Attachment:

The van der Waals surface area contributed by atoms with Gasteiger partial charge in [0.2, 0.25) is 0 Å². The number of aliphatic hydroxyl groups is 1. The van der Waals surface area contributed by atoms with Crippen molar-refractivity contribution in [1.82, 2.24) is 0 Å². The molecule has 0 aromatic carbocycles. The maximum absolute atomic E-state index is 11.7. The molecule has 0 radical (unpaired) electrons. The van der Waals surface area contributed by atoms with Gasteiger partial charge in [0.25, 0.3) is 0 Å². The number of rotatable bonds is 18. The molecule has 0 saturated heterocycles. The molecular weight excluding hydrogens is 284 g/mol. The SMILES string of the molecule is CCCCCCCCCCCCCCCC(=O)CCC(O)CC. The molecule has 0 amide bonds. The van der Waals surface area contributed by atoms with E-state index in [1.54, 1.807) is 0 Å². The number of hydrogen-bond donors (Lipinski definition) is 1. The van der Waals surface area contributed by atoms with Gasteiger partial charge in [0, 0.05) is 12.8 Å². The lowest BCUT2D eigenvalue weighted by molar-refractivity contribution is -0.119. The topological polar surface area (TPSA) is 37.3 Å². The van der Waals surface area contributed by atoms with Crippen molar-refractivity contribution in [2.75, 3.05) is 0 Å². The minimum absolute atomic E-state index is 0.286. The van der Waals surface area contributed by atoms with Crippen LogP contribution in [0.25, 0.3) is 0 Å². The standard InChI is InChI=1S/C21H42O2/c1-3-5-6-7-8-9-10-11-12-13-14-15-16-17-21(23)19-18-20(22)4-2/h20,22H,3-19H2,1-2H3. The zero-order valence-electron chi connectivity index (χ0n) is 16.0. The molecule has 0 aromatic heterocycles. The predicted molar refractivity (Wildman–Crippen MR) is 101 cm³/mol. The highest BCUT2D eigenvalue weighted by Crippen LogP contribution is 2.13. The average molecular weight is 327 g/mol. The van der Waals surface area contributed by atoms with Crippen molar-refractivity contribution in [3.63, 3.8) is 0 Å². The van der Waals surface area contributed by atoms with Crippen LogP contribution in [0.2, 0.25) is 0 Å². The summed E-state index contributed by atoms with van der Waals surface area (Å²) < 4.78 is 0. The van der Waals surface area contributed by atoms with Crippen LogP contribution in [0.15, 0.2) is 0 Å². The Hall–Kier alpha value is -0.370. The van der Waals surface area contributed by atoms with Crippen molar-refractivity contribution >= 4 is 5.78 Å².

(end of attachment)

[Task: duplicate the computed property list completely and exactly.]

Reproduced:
The van der Waals surface area contributed by atoms with Gasteiger partial charge in [0.2, 0.25) is 0 Å². The number of aliphatic hydroxyl groups is 1. The van der Waals surface area contributed by atoms with Crippen molar-refractivity contribution in [1.82, 2.24) is 0 Å². The molecule has 0 aromatic carbocycles. The maximum absolute atomic E-state index is 11.7. The molecule has 0 radical (unpaired) electrons. The van der Waals surface area contributed by atoms with Gasteiger partial charge in [0.25, 0.3) is 0 Å². The number of rotatable bonds is 18. The molecule has 0 saturated heterocycles. The molecular weight excluding hydrogens is 284 g/mol. The SMILES string of the molecule is CCCCCCCCCCCCCCCC(=O)CCC(O)CC. The molecule has 0 amide bonds. The van der Waals surface area contributed by atoms with E-state index in [1.54, 1.807) is 0 Å². The number of hydrogen-bond donors (Lipinski definition) is 1. The van der Waals surface area contributed by atoms with Gasteiger partial charge in [0, 0.05) is 12.8 Å². The lowest BCUT2D eigenvalue weighted by molar-refractivity contribution is -0.119. The topological polar surface area (TPSA) is 37.3 Å². The van der Waals surface area contributed by atoms with Crippen molar-refractivity contribution in [2.75, 3.05) is 0 Å². The minimum absolute atomic E-state index is 0.286. The van der Waals surface area contributed by atoms with Crippen LogP contribution in [0.25, 0.3) is 0 Å². The standard InChI is InChI=1S/C21H42O2/c1-3-5-6-7-8-9-10-11-12-13-14-15-16-17-21(23)19-18-20(22)4-2/h20,22H,3-19H2,1-2H3. The zero-order valence-electron chi connectivity index (χ0n) is 16.0. The molecule has 0 aromatic heterocycles. The predicted molar refractivity (Wildman–Crippen MR) is 101 cm³/mol. The highest BCUT2D eigenvalue weighted by Crippen LogP contribution is 2.13. The average molecular weight is 327 g/mol. The van der Waals surface area contributed by atoms with Crippen molar-refractivity contribution in [3.63, 3.8) is 0 Å². The van der Waals surface area contributed by atoms with Crippen LogP contribution in [0.2, 0.25) is 0 Å². The summed E-state index contributed by atoms with van der Waals surface area (Å²) < 4.78 is 0. The van der Waals surface area contributed by atoms with Crippen LogP contribution in [0.15, 0.2) is 0 Å². The Hall–Kier alpha value is -0.370. The van der Waals surface area contributed by atoms with Crippen molar-refractivity contribution >= 4 is 5.78 Å².